Long road back from coma for Dubai athlete
DUBAI // When Krystyna Maciejewski planned her future with her outgoing, sporty and exceptionally fit partner, it involved marriage and a family.
The 31-year-old could never have imagined any part of it would involve spending months at the bedside of South African Richard Holland, who is only able to communicate by blinking an eye.
Miss Maciejewski, a teacher who lives in Dubai but grew up in Canada, was at work when the news was broken to her by the principal.
“I just collapsed on the chair when she asked me to go into the room as I had already envisaged exactly what had happened. I knew he was going cycling that morning, as it was his routine. I just knew he had been hit by a car. I just broke down in tears and was shaking. I couldn’t speak,” she said last night.
Mr Holland, 30, was hit by a car in the early hours of October 11 as he cycled from his home in Motor City along Al Qudra Road to the cycle lane that heads towards Bab Al Shams.
The sales and marketing manager for the distribution company, Sport in Life, was in training for an Ironman contest. He suffered severe injuries to his brain as well as broken ribs, punctured lungs, a fractured sternum and a fractured right fibula.
Miss Maciejewski, who is Polish by birth, has been dating Richard for 18 months and said marriage and family was very much on the cards.
“We were very close. There’s no doubt in our minds that we were going to get married. That was the first time in my life I had planned on having a family – together with Richard. We saw our future together,” she said.
She added that she found out about the accident very quickly as fellow cyclists posted pictures of Richard’s bike on Facebook after the incident. He didn’t have ID on him but a friend recognised the bike and called Miss Maciejewski’s school.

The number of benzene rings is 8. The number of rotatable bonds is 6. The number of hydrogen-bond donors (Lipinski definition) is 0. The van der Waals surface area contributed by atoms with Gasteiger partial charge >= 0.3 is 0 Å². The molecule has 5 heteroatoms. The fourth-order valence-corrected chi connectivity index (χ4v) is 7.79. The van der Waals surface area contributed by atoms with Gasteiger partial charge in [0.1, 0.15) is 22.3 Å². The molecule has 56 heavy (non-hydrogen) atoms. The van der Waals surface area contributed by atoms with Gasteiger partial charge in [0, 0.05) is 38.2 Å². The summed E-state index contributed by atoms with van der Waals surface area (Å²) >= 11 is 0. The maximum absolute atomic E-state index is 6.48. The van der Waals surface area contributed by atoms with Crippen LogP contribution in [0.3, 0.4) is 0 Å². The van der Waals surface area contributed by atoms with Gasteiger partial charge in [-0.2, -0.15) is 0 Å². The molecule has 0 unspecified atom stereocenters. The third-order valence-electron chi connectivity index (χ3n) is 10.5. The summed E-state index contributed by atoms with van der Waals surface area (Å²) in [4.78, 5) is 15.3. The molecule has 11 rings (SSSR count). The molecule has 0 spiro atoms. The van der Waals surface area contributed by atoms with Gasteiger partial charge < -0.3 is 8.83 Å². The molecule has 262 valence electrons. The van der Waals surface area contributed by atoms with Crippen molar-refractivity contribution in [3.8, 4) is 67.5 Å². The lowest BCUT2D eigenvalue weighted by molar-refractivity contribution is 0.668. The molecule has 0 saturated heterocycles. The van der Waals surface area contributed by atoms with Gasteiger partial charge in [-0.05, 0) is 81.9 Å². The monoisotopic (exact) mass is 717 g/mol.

She has since spent much of her time at Richard’s bedside at Dubai’s City Hospital alongside his mother, Judy Rothschild.
“I ask him yes and no questions and he is able to communicate by opening and closing his eye. As far as we understand, he knows I’m there,” Miss Maciejewski said.
“Mostly, I feel helpless. I’m used to making him feel better and making all the trouble go away – but this I cannot fix,” she added.
The driver of the car involved was arrested then released, pending a criminal case at the traffic court.
Mr Holland, who represented his country in the triathlon and was very safety aware, underwent neurosurgery and was put into a medically induced coma. Nearly two months on, his future is uncertain as there is no prognosis.
“It’s a brainstem injury. At this point we just have to wait for the brain to heal to make those connections again with the rest of the body,” Miss Maciejewski explained.
Mrs Rothschild, who lives in Australia, filled with tears when she spoke of hearing the news of her son’s injuries. Her husband and Richard’s stepfather, Colin Rothschild, told her of the accident after he received a call from Richard’s employer.
“It’s a parent’s worst nightmare. When you get the phone call, you are so shocked and so terrified and so helpless because you are so far away. I can’t even describe how I felt,” she said.
Mrs Rothschild wants to take Richard back to Australia with her but, as he is not a citizen of the country, the family will have to pay for his care. She believes it will cost about A$1.5 million (Dh5.8m) for one year.
A campaign called “Back on Your Bike” has been set up to raise money for Richard.
Donations can be made at www.backonyourbike.com.
“Without a doubt I will be with him 100 per cent through this,” Miss Maciejewski added.
“If he goes, I will absolutely go to Australia. We had planned our future and we are still holding on to that. I haven’t lost hope. I’m going to be with him the whole time.”